The review will take into consideration the development of the Scottish Intercollegiate Guidelines Network (SIGN) guidelines on eating disorders that are currently being developed. These guidelines will cover referral, management of medical and mental health risks, choice of treatments and management of transitions.
Due to the time-limited nature of this review, it is unlikely that full engagement with every area in Scotland will be possible. Instead, the review may wish to consider engaging with a sample of urban, semi-urban, and rural areas.
The Leads should provide a report which seeks to address the issues listed above.
Recommendations should be evidence-based and proportionate, with consideration given to their implementation, for example recommendations could span short, medium and long term actions for improving eating disorder support in Scotland. We expect that all recommendations are agreed with clinicians and those with lived experience to ensure that they are practical and meet their expectations.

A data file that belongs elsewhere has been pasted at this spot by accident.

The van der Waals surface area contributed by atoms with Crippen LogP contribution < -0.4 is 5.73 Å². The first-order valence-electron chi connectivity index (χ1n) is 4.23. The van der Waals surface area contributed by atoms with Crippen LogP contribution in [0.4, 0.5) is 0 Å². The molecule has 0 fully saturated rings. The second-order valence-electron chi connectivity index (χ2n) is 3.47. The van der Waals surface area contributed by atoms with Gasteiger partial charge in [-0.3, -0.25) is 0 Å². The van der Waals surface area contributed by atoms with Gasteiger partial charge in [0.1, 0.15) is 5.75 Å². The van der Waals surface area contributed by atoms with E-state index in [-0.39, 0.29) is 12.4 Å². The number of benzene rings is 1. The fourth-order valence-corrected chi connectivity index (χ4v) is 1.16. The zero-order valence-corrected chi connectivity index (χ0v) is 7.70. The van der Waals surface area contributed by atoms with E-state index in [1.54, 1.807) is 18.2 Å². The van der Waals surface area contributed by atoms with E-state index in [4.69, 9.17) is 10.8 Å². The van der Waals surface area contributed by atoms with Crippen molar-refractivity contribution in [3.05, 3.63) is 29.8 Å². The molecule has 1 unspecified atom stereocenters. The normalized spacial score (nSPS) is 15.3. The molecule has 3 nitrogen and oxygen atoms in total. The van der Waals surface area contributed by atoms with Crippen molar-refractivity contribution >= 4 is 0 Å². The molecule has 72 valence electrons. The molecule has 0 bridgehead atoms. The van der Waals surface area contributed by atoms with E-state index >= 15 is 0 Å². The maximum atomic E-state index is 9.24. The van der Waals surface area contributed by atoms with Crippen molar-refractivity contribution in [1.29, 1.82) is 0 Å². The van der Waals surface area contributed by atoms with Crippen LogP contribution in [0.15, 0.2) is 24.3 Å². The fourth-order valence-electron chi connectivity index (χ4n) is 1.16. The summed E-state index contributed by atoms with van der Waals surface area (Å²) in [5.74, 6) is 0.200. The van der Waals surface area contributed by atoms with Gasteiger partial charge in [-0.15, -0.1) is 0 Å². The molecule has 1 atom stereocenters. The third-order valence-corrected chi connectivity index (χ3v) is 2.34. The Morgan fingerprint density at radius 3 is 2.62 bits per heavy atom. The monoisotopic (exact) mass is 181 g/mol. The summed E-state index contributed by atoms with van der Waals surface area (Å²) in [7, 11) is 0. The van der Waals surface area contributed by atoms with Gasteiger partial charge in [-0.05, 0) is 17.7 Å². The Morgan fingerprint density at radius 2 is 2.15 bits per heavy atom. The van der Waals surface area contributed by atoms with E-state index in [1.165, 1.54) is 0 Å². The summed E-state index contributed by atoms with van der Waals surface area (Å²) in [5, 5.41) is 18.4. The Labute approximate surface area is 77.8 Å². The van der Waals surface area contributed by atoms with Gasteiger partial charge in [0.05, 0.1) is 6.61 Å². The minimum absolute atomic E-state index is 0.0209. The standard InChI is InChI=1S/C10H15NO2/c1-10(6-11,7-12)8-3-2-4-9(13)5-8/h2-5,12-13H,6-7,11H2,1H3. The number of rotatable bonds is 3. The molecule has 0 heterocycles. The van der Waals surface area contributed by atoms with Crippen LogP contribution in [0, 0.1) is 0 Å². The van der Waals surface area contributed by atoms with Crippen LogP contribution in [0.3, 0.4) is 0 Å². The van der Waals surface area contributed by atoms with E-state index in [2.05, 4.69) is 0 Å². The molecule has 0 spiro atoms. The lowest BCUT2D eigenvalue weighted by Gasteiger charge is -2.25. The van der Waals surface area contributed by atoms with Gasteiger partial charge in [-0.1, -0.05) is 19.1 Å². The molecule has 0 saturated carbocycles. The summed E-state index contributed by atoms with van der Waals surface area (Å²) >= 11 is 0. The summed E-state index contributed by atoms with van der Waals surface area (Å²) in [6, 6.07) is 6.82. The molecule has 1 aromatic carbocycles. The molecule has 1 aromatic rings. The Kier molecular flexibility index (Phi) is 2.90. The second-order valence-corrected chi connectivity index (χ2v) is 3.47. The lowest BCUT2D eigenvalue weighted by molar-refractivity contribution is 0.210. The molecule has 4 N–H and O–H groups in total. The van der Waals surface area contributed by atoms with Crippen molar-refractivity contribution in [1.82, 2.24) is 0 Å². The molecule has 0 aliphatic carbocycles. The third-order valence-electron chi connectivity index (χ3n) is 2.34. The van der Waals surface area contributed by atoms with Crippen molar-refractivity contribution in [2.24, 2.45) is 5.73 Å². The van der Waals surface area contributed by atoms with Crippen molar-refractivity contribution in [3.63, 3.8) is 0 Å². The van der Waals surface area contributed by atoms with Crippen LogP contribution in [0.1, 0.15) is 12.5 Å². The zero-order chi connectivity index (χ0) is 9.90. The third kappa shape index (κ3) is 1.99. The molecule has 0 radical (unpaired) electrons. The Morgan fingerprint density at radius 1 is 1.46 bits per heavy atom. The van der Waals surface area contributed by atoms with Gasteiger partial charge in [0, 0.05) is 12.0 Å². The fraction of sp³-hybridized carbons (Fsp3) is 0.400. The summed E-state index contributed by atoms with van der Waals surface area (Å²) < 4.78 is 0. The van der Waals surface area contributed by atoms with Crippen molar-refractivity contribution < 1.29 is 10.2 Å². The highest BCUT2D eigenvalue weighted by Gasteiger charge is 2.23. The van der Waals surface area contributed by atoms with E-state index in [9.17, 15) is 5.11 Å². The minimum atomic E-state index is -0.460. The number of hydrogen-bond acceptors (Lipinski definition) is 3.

The Leads will present an outline report containing initial findings, issues and priorities to the Scottish Government by early 2021. The final iteration of the review should be presented to Scottish Ministers in March, to allow for the Scottish Government to publish the report before the elections in May.
The Leads of the Review will keep the Scottish Government fully informed of progress in delivering the scope and outcomes of the review as set out in this Terms of Reference and the previous Review Specification. Any revisions to the agreed scope, outcomes and timescales for delivery shall be subject to agreement with the Scottish Government and Scottish Ministers.